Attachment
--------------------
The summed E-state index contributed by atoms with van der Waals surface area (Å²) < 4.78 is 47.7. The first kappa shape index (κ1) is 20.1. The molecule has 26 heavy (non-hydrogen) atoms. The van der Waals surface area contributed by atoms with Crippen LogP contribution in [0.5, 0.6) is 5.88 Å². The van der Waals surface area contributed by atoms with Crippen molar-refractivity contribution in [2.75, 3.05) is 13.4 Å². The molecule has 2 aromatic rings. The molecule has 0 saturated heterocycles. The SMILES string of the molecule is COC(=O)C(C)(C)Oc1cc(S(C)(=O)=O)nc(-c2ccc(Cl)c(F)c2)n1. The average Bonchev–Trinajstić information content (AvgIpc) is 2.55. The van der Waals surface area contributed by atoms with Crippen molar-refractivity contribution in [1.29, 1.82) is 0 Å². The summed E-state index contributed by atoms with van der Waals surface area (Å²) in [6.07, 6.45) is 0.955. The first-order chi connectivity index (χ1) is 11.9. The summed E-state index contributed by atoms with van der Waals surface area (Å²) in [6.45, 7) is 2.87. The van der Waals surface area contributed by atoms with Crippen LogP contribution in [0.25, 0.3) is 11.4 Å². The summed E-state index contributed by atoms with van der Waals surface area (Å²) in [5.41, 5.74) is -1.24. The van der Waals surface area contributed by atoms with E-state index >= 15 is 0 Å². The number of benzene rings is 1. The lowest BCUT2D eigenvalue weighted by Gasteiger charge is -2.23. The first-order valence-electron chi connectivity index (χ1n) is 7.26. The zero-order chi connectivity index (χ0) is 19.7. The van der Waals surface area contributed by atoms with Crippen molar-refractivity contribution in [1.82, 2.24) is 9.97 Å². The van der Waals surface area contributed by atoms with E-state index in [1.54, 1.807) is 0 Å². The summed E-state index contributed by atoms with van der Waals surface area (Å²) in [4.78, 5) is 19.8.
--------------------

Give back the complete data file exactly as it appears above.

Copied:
The summed E-state index contributed by atoms with van der Waals surface area (Å²) < 4.78 is 47.7. The first kappa shape index (κ1) is 20.1. The molecule has 26 heavy (non-hydrogen) atoms. The van der Waals surface area contributed by atoms with Crippen LogP contribution in [0.5, 0.6) is 5.88 Å². The van der Waals surface area contributed by atoms with Crippen molar-refractivity contribution in [2.75, 3.05) is 13.4 Å². The molecule has 2 aromatic rings. The molecule has 0 saturated heterocycles. The SMILES string of the molecule is COC(=O)C(C)(C)Oc1cc(S(C)(=O)=O)nc(-c2ccc(Cl)c(F)c2)n1. The average Bonchev–Trinajstić information content (AvgIpc) is 2.55. The van der Waals surface area contributed by atoms with Crippen molar-refractivity contribution in [1.29, 1.82) is 0 Å². The summed E-state index contributed by atoms with van der Waals surface area (Å²) in [6.07, 6.45) is 0.955. The first-order chi connectivity index (χ1) is 11.9. The summed E-state index contributed by atoms with van der Waals surface area (Å²) in [6.45, 7) is 2.87. The van der Waals surface area contributed by atoms with Crippen LogP contribution in [0.25, 0.3) is 11.4 Å². The summed E-state index contributed by atoms with van der Waals surface area (Å²) in [5.41, 5.74) is -1.24. The van der Waals surface area contributed by atoms with E-state index >= 15 is 0 Å². The number of benzene rings is 1. The lowest BCUT2D eigenvalue weighted by Gasteiger charge is -2.23. The first-order valence-electron chi connectivity index (χ1n) is 7.26. The zero-order chi connectivity index (χ0) is 19.7. The van der Waals surface area contributed by atoms with Crippen molar-refractivity contribution in [1.82, 2.24) is 9.97 Å². The van der Waals surface area contributed by atoms with E-state index in [1.54, 1.807) is 0 Å². The summed E-state index contributed by atoms with van der Waals surface area (Å²) in [4.78, 5) is 19.8.